Abu Dhabi, UAEThursday 22 October 2020

UN General Assembly

UNGA 2020: action needed to protect children from long-term effects of pandemic

77 per cent of children under age 18 – 1.8 billion worldwide – lived under household isolation because of social distancing measures

Chairman of the Arab Council for Childhood & Development Prince Abdulaziz Bin Talal Al Saud calls for more support to be provided to vulnerable children in the Middle East & around the world at the Concordia summit during the UN General Assembly. Concordia
Chairman of the Arab Council for Childhood & Development Prince Abdulaziz Bin Talal Al Saud calls for more support to be provided to vulnerable children in the Middle East & around the world at the Concordia summit during the UN General Assembly. Concordia

Strong and effective action is needed to slow the spread of Covid-19 and reduce the long-term social effects on children, particularly in the Middle East where they are more likely to be exposed to conflict, Saudi Arabia’s Prince Abdulaziz Bin Talal has said.

The Prince, who is chairman of the Arab Council for Childhood & Development, said the situation for children in Arab countries was more complex than other parts of the world, due to the number of people having to flee homes due to war.

Speaking at the Concordia Annual Summit during the UN General Assembly via video on Wednesday, Prince Abdulaziz said that children are always the first to be affected by a crisis, due to their lack of life experience.

“By all accounts the pandemic caused tragedy to all children both in the developed and developing world.”

He said 77 per cent of children under age 18 or 1.8 billion children worldwide lived under household isolation because of preventive measures for virus.

He warned if there wasn’t more action taken by the international community, children’s “wellbeing, freedom and development” could be significantly hindered for years to come.

The UN estimates that between 42 million and 66 million children may fall into poverty as a result of the pandemic.

“The social consequences of coronavirus are deeper, more lasting than any other effects,” the Prince said.

Such effects could lead to more exploitation, child labour and forced begging, he warned.

“The pandemic has also increased feelings of fear anxiety, frustration and panic attacks among children,” he said.

“In this international forum I call for a strong and effective action to slow the spread of Covid and reduce social and socioeconomic effects on children,” he added.

The Prince said that NGOs and governments needed to use the UN Sustainable Development Goals to make the world better for children in a post-Covid world.

Teachers and leaders needs to provide “innovating and alternative education tools” that can motivate children during the pandemic, the royal said.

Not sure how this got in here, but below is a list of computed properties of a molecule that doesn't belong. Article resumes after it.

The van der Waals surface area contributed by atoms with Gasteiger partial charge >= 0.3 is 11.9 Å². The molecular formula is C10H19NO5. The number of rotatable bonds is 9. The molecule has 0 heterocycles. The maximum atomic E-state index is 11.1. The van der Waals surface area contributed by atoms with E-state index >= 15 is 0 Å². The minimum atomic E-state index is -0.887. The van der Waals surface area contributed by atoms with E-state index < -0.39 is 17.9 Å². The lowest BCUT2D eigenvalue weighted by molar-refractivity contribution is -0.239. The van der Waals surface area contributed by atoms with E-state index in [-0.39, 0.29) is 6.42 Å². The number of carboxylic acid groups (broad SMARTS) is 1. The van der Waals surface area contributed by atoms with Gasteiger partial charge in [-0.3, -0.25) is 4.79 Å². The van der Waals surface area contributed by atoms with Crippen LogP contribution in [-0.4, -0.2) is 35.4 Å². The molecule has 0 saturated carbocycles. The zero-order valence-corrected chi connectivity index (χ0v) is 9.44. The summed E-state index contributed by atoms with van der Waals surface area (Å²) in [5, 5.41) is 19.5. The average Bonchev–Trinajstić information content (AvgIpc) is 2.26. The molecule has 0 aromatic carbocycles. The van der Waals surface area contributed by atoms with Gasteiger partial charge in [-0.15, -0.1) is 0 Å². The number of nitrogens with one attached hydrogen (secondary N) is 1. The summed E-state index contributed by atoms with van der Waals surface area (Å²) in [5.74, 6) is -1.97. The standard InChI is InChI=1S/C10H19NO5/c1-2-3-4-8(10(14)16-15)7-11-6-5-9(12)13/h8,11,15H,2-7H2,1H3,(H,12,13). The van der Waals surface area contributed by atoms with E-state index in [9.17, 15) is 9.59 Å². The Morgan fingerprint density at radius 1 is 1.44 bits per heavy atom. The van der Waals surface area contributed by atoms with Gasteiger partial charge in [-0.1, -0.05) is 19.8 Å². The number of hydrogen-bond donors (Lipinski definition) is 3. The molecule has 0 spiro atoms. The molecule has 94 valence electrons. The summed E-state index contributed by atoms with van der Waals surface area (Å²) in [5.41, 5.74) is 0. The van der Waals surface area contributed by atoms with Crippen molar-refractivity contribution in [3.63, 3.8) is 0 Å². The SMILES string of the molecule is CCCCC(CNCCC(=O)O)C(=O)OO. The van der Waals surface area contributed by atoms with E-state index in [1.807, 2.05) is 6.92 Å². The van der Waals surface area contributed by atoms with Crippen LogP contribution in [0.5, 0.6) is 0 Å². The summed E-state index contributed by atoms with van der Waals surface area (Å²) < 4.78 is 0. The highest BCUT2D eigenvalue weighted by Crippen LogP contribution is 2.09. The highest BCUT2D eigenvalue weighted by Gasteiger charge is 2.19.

On an earlier panel, an organisation was looking to support children during the pandemic using the medium of puppetry.

Ahlan Simsim — or “Welcome Sesame” in Arabic — is an Arabic version Sesame Street show that was launched by Sesame Workshop earlier this year.

It features old muppets — such as Cookie Monster (Kaa’ki), Grover (Gargur), Elmo — and a few new friends. One of the newbies, Basma, is a performer who loves to sing and dance, while her friend Jad expresses himself through art and can paint in mid-air with his grandfather's paintbrush.

Grover, Basma, Ma'zooza and Jad with Rami Delshad, who portrays Hadi in "Welcome Sesame," a new, locally produced Arabic TV program for the hundreds of thousands of children dealing with displacement in Syria, Iraq, Jordan and Lebanon. (Sesame Workshop via AP)
Grover, Basma, Ma'zooza and Jad with Rami Delshad, who portrays Hadi in "Welcome Sesame," a new, locally produced Arabic TV program for the hundreds of thousands of children dealing with displacement in Syria, Iraq, Jordan and Lebanon. (Sesame Workshop via AP)

Speaking at the conference on Wednesday, Sherrie Westin, president of social impact and philanthropy at Sesame Workshop, said her organisation was “rapidly adapting to continue to meet the urgent needs of young children across the Middle East”.

She said Sesame Workshop was using educational media, delivered virtually on a computer, television or on mobile, to help children deal with traumatic experiences of war amid the pandemic.

“We are giving Covid-specific messages on WhatsApp and encouraging playful learning – because we know play is one of best ways for children to learn,” Ms Westin said.

“The content is specifically designed to serve as a catalyst and a tool to promote adult and child engagement, which is the most effective ways to mitigate the effects of trauma on young children.

“Now is the time to step up for the world’s children to build more flexible inclusive systems that expand access to old children especially for generations to come.”

Updated: September 23, 2020 08:50 PM

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